26. James Poonthuruthil, SDB
Meet Wilhelmina Uhai Tunu Member of the CTEWC Scholarship Programme for African Women
I am Sr. Wilhelmina Uhai Tunu, a member of the congregation of the Little Sisters of St. Francis of Assisi. My congregation is of a Diocesan right and was founded in 1923 by Mother Mary Kevin Kearny, a Franciscan Missionary. The Motherhouse is at Nkokonjeru in the Archdiocese of Kampala, Uganda. The members of the Congregation of the Little Sisters of St. Francis follow the Rule of the Third Order Regular of St Francis of Assisi and they work in East African Countries of Uganda, Kenya and Tanzania. I had my Religious Formation and First Profession at Baraka Novitiate at Ijinyu in Same Catholic Diocese- Tanzania, between February 1996 and January 2000. In 2000 to July 2001, I worked as an assistant Postulants’ Mistress at Ukarimu Postulate and a teacher at Dido Vocational Training Center in Same Catholic Diocese.
I completed my Diploma in Theology at Chemchemi ya Uzima, an Affiliate College of the Catholic University of Eastern Africa in Nairobi from 2001 to 2003. I wrote a Project entitled Chanjale Seminary: A Vital Instrument of Evangelization in Same Catholic Diocese, Tanzania. Chanjale Seminary was intended by the founder to be like a seedbed where different vocations of young women and men would be nurtured to prepare church leaders for effective work of evangelization in the diocese. From 2004 to 2005, I worked as a Coordinator of Pastoral Works at St Clare Parish Kasarani, Nairobi. In January 2006 I made my perpetual vows after which I was sent to teach theology at our Novitiate in Nakuru, Kenya. Then I was trained as a religious formator and a spiritual directress between August 2006 and September 2007 and I worked as a Postulants’ Mistress at Bahati Novitiate Nakuru, Kenya until July 2009. As a formator, I played the role of assisting young women in the discernment of their vocation to Religious Life in the African and Christian context. That is, responding to the call of God in an African context.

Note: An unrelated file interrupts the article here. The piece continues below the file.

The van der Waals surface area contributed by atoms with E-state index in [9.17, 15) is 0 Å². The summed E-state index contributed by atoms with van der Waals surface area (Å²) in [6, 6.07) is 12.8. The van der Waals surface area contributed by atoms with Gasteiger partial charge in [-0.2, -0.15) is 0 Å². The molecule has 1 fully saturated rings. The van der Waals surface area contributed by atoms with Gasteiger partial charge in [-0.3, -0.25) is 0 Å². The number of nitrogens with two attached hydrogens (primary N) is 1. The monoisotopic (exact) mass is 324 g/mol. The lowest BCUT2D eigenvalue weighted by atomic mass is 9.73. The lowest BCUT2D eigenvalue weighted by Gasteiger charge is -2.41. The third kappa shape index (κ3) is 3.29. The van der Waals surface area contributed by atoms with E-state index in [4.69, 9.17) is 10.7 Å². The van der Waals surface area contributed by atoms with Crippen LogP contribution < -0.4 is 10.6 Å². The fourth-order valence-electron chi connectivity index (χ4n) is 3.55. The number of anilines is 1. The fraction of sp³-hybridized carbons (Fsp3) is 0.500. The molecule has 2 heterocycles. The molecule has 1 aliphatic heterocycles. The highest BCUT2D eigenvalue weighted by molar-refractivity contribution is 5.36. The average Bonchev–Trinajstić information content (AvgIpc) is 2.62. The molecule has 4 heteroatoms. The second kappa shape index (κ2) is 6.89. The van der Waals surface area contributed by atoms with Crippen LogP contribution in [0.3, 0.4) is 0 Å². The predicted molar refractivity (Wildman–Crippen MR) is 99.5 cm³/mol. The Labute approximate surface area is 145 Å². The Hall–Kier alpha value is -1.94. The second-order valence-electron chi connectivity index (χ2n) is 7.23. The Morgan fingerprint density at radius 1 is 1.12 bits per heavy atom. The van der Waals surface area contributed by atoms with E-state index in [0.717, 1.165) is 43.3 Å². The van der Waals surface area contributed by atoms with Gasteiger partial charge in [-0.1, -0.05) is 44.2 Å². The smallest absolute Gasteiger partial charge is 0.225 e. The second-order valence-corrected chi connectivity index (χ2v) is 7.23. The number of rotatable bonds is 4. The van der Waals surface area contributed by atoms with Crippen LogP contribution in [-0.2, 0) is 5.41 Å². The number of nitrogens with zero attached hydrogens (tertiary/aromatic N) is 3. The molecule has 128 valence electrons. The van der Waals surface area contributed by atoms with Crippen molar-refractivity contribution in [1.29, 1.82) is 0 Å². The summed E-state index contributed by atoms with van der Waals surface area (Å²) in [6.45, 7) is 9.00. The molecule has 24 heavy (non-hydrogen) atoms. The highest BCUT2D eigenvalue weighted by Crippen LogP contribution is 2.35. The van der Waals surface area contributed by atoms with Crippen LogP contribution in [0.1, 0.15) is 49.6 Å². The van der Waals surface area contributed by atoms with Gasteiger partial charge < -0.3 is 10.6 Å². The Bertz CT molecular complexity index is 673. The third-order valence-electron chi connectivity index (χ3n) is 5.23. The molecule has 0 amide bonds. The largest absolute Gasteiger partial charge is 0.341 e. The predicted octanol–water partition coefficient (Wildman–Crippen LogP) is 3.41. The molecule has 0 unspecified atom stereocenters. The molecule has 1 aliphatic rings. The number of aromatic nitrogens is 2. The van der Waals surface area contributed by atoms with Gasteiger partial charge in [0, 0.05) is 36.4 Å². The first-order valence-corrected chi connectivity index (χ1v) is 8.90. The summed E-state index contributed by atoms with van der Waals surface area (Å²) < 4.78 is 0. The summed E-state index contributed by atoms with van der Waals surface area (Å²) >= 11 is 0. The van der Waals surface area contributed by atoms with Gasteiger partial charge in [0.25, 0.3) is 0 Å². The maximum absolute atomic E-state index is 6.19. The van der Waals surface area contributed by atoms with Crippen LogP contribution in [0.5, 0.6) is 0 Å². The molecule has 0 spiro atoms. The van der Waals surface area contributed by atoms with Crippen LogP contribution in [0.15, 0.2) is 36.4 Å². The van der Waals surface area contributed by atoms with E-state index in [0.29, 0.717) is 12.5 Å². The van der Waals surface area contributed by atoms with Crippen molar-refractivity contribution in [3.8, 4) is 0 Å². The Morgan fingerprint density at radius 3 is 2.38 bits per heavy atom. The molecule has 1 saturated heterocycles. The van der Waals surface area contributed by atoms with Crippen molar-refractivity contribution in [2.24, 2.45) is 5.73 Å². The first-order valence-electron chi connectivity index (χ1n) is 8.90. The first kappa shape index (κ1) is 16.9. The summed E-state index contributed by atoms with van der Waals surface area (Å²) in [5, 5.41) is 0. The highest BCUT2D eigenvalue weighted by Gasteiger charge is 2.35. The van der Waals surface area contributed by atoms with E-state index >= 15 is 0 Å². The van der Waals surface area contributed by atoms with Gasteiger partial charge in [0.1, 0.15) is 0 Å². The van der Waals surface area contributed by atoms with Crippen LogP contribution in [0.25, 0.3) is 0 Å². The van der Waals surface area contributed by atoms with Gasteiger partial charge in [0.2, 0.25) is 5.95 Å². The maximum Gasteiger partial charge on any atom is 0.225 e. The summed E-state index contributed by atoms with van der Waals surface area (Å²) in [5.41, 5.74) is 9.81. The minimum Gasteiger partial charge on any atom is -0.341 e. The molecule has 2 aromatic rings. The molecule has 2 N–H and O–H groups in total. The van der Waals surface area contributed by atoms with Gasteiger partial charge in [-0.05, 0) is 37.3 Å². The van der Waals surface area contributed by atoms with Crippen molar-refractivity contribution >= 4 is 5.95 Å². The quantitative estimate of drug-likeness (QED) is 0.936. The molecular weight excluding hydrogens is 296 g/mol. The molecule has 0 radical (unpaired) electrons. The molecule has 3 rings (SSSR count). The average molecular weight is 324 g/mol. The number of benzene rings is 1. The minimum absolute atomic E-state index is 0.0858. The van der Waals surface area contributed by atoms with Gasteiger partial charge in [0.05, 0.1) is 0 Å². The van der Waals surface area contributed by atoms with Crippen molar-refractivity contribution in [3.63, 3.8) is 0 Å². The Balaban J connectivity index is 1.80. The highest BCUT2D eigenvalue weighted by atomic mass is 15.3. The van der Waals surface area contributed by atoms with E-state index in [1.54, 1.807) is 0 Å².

Thanks to the CTEWC scholarship for the advanced training of African women in theological ethics, I did a comprehensive BA program in philosophy 2009-2010 at the Catholic University of Eastern Africa, Nairobi Kenya. I then proceeded to do MA/STL in theology with specialization in Moral theology at the same university between August 2010 and May 2012. I have now completed my Licentiate in Moral Theology and wrote a thesis entitled, Respect for Human Life: A Christian Moral Response to the Albino Killings in Mwanza, Tanzania. My aim was to explore the problem of Albino Killings and discover the causes of its emergence in recent past. I also intended to assess the Moral implications of this problem in relation to the respect for life and dignity of the human person. Through research I discovered that there is a general breakdown of African traditional values among the members of the society today which has been due to growing individualistic and selfish tendencies among the people. Such tendencies seem to have motivated many to search for power and quick wealth at all cost. The insatiable search for wealth has led to increasing disrespect for life and the search of wealth at all cost. Unfortunately, witchcraft beliefs and the myths surrounding people with albinism in Tanzania have also pushed some greedy, self-interested and ill-intentioned wealth seekers to kill the albinos and sell their body-parts in order to get quick wealth.
Thus, through a deeper moral theological reading of the situation, I realized that killing is a problem which is happening not only among the people in Mwanza. It is a serious problem world over. That is why, in giving solutions to this problem we need to go beyond this area because there are external structural causes which exacerbate the problem. For example issues like drug abuse, human trafficking and disrespect for the sacredness of human life bring about the same results. The truth is that people are not satisfied with what they have thus they crave for more. If they do not succeed they kill others. On account of this, I proposed ways that should be employed to combat any further killings of people with albinism. On the part of the Church I pointed out that, as the conscience of the society, she has a moral obligation to ensure that all people observe the natural law in a manner fitting to the Gospel of Life. In fact, every stakeholder in the society is responsible for the protection and promotion of life, especially of the most vulnerable. The government must put in place policies and rules that will ensure the protection of the life of every citizen in the society.